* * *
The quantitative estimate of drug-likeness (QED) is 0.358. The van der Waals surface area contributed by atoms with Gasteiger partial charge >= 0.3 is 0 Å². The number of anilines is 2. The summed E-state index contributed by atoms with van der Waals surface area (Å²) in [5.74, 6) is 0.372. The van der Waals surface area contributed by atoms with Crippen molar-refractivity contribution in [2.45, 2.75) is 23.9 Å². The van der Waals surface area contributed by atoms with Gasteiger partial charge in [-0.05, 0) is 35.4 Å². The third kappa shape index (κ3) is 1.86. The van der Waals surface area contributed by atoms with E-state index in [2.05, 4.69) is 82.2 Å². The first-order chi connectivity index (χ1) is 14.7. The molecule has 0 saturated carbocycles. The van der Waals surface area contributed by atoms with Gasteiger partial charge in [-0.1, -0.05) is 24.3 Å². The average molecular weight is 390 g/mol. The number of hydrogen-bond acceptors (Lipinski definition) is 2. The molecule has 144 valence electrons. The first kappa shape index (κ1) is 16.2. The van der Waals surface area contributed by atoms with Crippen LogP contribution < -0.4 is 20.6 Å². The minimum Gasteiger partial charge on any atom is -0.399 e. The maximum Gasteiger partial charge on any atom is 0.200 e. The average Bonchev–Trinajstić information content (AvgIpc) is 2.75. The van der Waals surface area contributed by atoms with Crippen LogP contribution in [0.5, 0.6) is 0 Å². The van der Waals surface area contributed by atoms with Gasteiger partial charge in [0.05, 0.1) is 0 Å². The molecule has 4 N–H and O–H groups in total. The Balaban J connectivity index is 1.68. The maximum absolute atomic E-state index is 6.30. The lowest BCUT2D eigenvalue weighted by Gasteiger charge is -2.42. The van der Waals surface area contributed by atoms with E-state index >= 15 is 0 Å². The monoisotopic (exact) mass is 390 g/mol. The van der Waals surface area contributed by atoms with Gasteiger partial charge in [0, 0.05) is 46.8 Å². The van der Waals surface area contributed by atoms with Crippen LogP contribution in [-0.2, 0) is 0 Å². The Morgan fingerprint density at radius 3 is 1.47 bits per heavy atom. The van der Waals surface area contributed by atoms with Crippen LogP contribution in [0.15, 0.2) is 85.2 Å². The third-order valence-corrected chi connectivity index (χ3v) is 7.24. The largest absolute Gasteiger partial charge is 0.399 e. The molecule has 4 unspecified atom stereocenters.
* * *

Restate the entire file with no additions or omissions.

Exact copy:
The quantitative estimate of drug-likeness (QED) is 0.358. The van der Waals surface area contributed by atoms with Gasteiger partial charge >= 0.3 is 0 Å². The number of anilines is 2. The summed E-state index contributed by atoms with van der Waals surface area (Å²) in [5.74, 6) is 0.372. The van der Waals surface area contributed by atoms with Crippen molar-refractivity contribution in [2.45, 2.75) is 23.9 Å². The van der Waals surface area contributed by atoms with Gasteiger partial charge in [-0.05, 0) is 35.4 Å². The third kappa shape index (κ3) is 1.86. The van der Waals surface area contributed by atoms with E-state index in [2.05, 4.69) is 82.2 Å². The first-order chi connectivity index (χ1) is 14.7. The molecule has 0 saturated carbocycles. The van der Waals surface area contributed by atoms with Gasteiger partial charge in [-0.1, -0.05) is 24.3 Å². The average molecular weight is 390 g/mol. The number of hydrogen-bond acceptors (Lipinski definition) is 2. The molecule has 144 valence electrons. The first kappa shape index (κ1) is 16.2. The van der Waals surface area contributed by atoms with Crippen LogP contribution < -0.4 is 20.6 Å². The minimum Gasteiger partial charge on any atom is -0.399 e. The maximum Gasteiger partial charge on any atom is 0.200 e. The average Bonchev–Trinajstić information content (AvgIpc) is 2.75. The van der Waals surface area contributed by atoms with Crippen LogP contribution in [0.5, 0.6) is 0 Å². The van der Waals surface area contributed by atoms with Gasteiger partial charge in [0.05, 0.1) is 0 Å². The molecule has 4 N–H and O–H groups in total. The Balaban J connectivity index is 1.68. The maximum absolute atomic E-state index is 6.30. The lowest BCUT2D eigenvalue weighted by Gasteiger charge is -2.42. The van der Waals surface area contributed by atoms with E-state index >= 15 is 0 Å². The monoisotopic (exact) mass is 390 g/mol. The van der Waals surface area contributed by atoms with Gasteiger partial charge in [0, 0.05) is 46.8 Å². The van der Waals surface area contributed by atoms with Crippen LogP contribution in [-0.2, 0) is 0 Å². The Morgan fingerprint density at radius 3 is 1.47 bits per heavy atom. The van der Waals surface area contributed by atoms with Crippen LogP contribution in [0.15, 0.2) is 85.2 Å². The third-order valence-corrected chi connectivity index (χ3v) is 7.24. The largest absolute Gasteiger partial charge is 0.399 e. The molecule has 4 unspecified atom stereocenters.